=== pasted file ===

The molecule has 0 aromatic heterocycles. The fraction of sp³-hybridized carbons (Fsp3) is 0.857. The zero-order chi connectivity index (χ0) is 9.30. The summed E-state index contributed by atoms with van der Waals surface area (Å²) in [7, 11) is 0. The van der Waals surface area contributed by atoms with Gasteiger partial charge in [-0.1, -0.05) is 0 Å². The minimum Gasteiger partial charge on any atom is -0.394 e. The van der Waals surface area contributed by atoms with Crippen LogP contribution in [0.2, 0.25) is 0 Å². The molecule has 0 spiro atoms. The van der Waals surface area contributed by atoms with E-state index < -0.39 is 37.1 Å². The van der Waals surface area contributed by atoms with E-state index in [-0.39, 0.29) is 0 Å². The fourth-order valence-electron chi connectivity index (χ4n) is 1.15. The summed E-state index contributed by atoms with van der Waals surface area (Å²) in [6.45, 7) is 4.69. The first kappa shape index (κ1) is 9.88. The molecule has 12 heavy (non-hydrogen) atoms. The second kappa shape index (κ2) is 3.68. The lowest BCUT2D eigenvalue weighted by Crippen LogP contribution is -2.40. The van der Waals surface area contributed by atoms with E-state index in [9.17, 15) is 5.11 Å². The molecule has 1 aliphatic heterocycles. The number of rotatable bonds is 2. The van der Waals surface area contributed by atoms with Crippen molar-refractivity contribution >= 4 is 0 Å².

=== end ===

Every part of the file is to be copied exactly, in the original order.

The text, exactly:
The molecule has 0 aromatic heterocycles. The fraction of sp³-hybridized carbons (Fsp3) is 0.857. The zero-order chi connectivity index (χ0) is 9.30. The summed E-state index contributed by atoms with van der Waals surface area (Å²) in [7, 11) is 0. The van der Waals surface area contributed by atoms with Gasteiger partial charge in [-0.1, -0.05) is 0 Å². The minimum Gasteiger partial charge on any atom is -0.394 e. The van der Waals surface area contributed by atoms with Crippen LogP contribution in [0.2, 0.25) is 0 Å². The molecule has 0 spiro atoms. The van der Waals surface area contributed by atoms with E-state index < -0.39 is 37.1 Å². The van der Waals surface area contributed by atoms with E-state index in [-0.39, 0.29) is 0 Å². The fourth-order valence-electron chi connectivity index (χ4n) is 1.15. The summed E-state index contributed by atoms with van der Waals surface area (Å²) in [6.45, 7) is 4.69. The first kappa shape index (κ1) is 9.88. The molecule has 12 heavy (non-hydrogen) atoms. The second kappa shape index (κ2) is 3.68. The lowest BCUT2D eigenvalue weighted by Crippen LogP contribution is -2.40. The van der Waals surface area contributed by atoms with E-state index in [9.17, 15) is 5.11 Å². The molecule has 1 aliphatic heterocycles. The number of rotatable bonds is 2. The van der Waals surface area contributed by atoms with Crippen molar-refractivity contribution >= 4 is 0 Å².